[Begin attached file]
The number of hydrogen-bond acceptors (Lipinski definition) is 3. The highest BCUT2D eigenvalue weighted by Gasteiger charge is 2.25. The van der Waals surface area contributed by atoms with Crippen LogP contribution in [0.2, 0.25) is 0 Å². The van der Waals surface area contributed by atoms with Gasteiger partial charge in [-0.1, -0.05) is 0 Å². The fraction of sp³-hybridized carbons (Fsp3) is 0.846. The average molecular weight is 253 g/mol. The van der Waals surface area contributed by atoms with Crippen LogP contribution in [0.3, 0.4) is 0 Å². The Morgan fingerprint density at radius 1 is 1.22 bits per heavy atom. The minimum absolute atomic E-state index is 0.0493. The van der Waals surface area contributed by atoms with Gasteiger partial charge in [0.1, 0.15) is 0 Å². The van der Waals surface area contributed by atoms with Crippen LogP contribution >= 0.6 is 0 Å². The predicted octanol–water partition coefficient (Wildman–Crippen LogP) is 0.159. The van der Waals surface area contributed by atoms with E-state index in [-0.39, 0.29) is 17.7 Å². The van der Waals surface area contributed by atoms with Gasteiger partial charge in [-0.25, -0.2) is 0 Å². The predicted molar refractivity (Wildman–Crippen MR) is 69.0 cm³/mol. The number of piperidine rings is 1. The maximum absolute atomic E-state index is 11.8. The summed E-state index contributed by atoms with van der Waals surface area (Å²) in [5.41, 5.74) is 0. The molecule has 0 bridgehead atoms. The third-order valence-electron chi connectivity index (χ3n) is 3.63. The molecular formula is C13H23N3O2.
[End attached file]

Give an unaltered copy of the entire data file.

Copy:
The number of hydrogen-bond acceptors (Lipinski definition) is 3. The highest BCUT2D eigenvalue weighted by Gasteiger charge is 2.25. The van der Waals surface area contributed by atoms with Crippen LogP contribution in [0.2, 0.25) is 0 Å². The van der Waals surface area contributed by atoms with Gasteiger partial charge in [-0.1, -0.05) is 0 Å². The fraction of sp³-hybridized carbons (Fsp3) is 0.846. The average molecular weight is 253 g/mol. The van der Waals surface area contributed by atoms with Crippen LogP contribution in [0.3, 0.4) is 0 Å². The Morgan fingerprint density at radius 1 is 1.22 bits per heavy atom. The minimum absolute atomic E-state index is 0.0493. The van der Waals surface area contributed by atoms with Gasteiger partial charge in [0.1, 0.15) is 0 Å². The van der Waals surface area contributed by atoms with Crippen LogP contribution >= 0.6 is 0 Å². The predicted octanol–water partition coefficient (Wildman–Crippen LogP) is 0.159. The van der Waals surface area contributed by atoms with E-state index in [-0.39, 0.29) is 17.7 Å². The van der Waals surface area contributed by atoms with Gasteiger partial charge in [-0.25, -0.2) is 0 Å². The predicted molar refractivity (Wildman–Crippen MR) is 69.0 cm³/mol. The number of piperidine rings is 1. The maximum absolute atomic E-state index is 11.8. The summed E-state index contributed by atoms with van der Waals surface area (Å²) in [5.41, 5.74) is 0. The molecule has 0 bridgehead atoms. The third-order valence-electron chi connectivity index (χ3n) is 3.63. The molecular formula is C13H23N3O2.